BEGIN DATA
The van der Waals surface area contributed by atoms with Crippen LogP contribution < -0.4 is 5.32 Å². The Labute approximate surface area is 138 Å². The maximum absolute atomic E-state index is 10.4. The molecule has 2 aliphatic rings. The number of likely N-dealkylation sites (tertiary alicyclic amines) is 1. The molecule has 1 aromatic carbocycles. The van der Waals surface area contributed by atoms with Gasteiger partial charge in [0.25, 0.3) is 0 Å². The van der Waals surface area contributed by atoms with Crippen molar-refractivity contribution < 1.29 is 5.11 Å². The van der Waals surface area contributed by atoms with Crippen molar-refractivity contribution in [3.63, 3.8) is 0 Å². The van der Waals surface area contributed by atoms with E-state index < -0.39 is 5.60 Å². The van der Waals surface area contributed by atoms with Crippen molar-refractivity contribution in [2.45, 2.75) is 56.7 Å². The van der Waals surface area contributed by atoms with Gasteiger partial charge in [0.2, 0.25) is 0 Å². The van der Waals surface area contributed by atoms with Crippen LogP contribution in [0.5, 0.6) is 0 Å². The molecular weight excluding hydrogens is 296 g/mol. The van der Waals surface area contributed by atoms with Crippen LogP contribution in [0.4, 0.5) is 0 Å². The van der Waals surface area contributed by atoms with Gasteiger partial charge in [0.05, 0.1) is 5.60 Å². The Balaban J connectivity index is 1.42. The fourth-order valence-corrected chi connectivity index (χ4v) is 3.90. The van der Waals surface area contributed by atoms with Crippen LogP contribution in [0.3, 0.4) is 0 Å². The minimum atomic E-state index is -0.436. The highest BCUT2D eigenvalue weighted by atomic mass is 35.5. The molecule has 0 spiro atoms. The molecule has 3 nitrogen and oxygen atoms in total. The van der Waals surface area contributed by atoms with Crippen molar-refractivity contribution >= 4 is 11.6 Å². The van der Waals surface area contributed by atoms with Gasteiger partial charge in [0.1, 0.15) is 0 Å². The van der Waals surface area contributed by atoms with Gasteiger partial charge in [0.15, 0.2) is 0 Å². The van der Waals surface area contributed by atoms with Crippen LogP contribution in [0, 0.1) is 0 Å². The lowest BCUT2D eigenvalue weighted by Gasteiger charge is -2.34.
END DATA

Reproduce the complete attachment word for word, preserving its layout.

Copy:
The van der Waals surface area contributed by atoms with Crippen LogP contribution < -0.4 is 5.32 Å². The Labute approximate surface area is 138 Å². The maximum absolute atomic E-state index is 10.4. The molecule has 2 aliphatic rings. The number of likely N-dealkylation sites (tertiary alicyclic amines) is 1. The molecule has 1 aromatic carbocycles. The van der Waals surface area contributed by atoms with Gasteiger partial charge in [0.25, 0.3) is 0 Å². The van der Waals surface area contributed by atoms with Crippen molar-refractivity contribution < 1.29 is 5.11 Å². The van der Waals surface area contributed by atoms with Crippen molar-refractivity contribution in [3.63, 3.8) is 0 Å². The van der Waals surface area contributed by atoms with E-state index < -0.39 is 5.60 Å². The van der Waals surface area contributed by atoms with Crippen molar-refractivity contribution in [2.45, 2.75) is 56.7 Å². The van der Waals surface area contributed by atoms with Gasteiger partial charge in [0.2, 0.25) is 0 Å². The van der Waals surface area contributed by atoms with Crippen LogP contribution in [0.5, 0.6) is 0 Å². The molecular weight excluding hydrogens is 296 g/mol. The van der Waals surface area contributed by atoms with Crippen LogP contribution in [0.4, 0.5) is 0 Å². The van der Waals surface area contributed by atoms with Gasteiger partial charge in [0.05, 0.1) is 5.60 Å². The Balaban J connectivity index is 1.42. The fourth-order valence-corrected chi connectivity index (χ4v) is 3.90. The van der Waals surface area contributed by atoms with Crippen LogP contribution in [0.3, 0.4) is 0 Å². The minimum atomic E-state index is -0.436. The highest BCUT2D eigenvalue weighted by atomic mass is 35.5. The molecule has 0 spiro atoms. The molecule has 3 nitrogen and oxygen atoms in total. The van der Waals surface area contributed by atoms with Crippen molar-refractivity contribution >= 4 is 11.6 Å². The van der Waals surface area contributed by atoms with Gasteiger partial charge in [0.1, 0.15) is 0 Å². The van der Waals surface area contributed by atoms with Gasteiger partial charge in [0.15, 0.2) is 0 Å². The van der Waals surface area contributed by atoms with Crippen LogP contribution in [0, 0.1) is 0 Å². The lowest BCUT2D eigenvalue weighted by Gasteiger charge is -2.34.